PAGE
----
If NASA had bought into the Evolved Expendable Launch Vehicle (EELV) program, the Air Force was hoping that the purchases would drive down the costs per rocket to save them some money. Depending on the configuration needed to put payloads into orbit, EELV launch cost can range from $100 to $250 million. NASA would have had to spend lots of time and money "man-rating" an EELV configuration as safe for use in manned space flight.
The EELV program currently uses two launch vehicle families, the Boeing Delta IV and the Lockheed Atlas V. Either family is currently capable of lifting anywhere from 9,300 to 28,000 pounds to geosynchronous orbit. NASA's heavy launcher needs to be capable of lifting up to 220,500 pounds to low earth orbit. NASA's engineers already have a better grasp of the ins and outs of both the capabilities and costs of the Shuttle's solid rockets and liquid-fueled engines, so building a derivative vehicle using those components would be faster than having to pick between the Delta and Atlas and learn all of its capabilities from scratch.
It's not the first time the Air Force has failed to find a cost-sharing partner. Originally, the Air Force and the aerospace industry assumed there would be a booming market in launching communications satellites, so private sales of the EELV would drive down rocket costs.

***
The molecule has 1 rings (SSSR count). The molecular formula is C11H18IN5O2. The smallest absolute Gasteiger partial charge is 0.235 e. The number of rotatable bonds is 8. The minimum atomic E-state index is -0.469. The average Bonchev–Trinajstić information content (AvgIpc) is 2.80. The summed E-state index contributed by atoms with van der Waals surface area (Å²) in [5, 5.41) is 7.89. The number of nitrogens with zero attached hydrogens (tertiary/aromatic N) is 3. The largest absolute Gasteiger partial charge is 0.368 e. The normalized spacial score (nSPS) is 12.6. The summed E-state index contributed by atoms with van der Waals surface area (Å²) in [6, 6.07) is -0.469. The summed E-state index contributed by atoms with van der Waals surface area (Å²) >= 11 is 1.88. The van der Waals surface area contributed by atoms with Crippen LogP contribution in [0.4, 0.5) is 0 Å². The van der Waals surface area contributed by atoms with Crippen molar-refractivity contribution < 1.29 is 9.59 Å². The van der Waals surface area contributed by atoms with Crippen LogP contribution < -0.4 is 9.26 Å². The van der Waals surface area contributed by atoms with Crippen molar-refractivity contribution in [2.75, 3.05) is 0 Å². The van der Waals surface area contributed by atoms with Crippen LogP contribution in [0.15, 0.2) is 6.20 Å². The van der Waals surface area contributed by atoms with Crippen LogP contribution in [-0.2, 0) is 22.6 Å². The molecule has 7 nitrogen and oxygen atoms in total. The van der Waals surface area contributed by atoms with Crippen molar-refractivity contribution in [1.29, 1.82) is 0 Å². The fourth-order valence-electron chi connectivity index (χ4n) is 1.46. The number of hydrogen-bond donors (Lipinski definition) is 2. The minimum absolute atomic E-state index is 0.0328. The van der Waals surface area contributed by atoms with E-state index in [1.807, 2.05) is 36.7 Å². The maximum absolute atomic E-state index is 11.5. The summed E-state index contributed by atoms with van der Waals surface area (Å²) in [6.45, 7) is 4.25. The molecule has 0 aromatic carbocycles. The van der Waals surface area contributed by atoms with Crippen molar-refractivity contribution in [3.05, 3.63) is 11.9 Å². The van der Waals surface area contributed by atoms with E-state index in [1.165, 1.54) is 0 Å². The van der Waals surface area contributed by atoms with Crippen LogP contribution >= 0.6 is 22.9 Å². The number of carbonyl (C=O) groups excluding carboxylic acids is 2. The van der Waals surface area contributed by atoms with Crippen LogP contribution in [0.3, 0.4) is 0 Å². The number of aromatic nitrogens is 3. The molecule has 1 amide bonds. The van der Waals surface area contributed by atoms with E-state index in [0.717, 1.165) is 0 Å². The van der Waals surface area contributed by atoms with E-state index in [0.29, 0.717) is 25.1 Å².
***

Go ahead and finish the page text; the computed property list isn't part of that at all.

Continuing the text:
In the '70s, NASA and the Air Force were forced to work together on the Space Shuttle program to push costs down. Expendable rockets were expensive and the Air Force thought it would be able to save money by using the reusable Shuttle to launch satellites. However, the Air Force added a number of requirements so it would be able to launch the space shuttle from Vandenberg Air Force Base, used to launch large spy satellites into polar orbit. But those requirements ended up driving up the cost of the shuttle further. Production for other rockets was terminated in order to push up the shuttle launch rate and lower the cost per launch.
The loss of Challenger in January 1986 forced both sides to re-evaluate using the Space Shuttle system. Satellite payloads would once again be sent up by expendable rockets instead of in the Shuttle's cargo bay. The Air Force's billion dollar investment in the Vandenberg shuttle launch facility was written off, the facility never used for an "All Blue" Air Force launch. Ultimately, the Air Force embarked on the EELV program to drive down the cost of larger expendable rockets. Doug Mohney
The Pentagon had hoped NASA would buy into its heavy rocket program, to go back to the Moon and on to Mars. But the space agency has determined that it would be too expensive. Instead, it will use rockets derived from existing Space Shuttle systems for both manned, and heavy launcher unmanned launches. Numerous studies came to the conclusion that Shuttle derived systems utilizing the program's solid rocket boosters and liquid-fueled engines could fly sooner, safer, and for less money.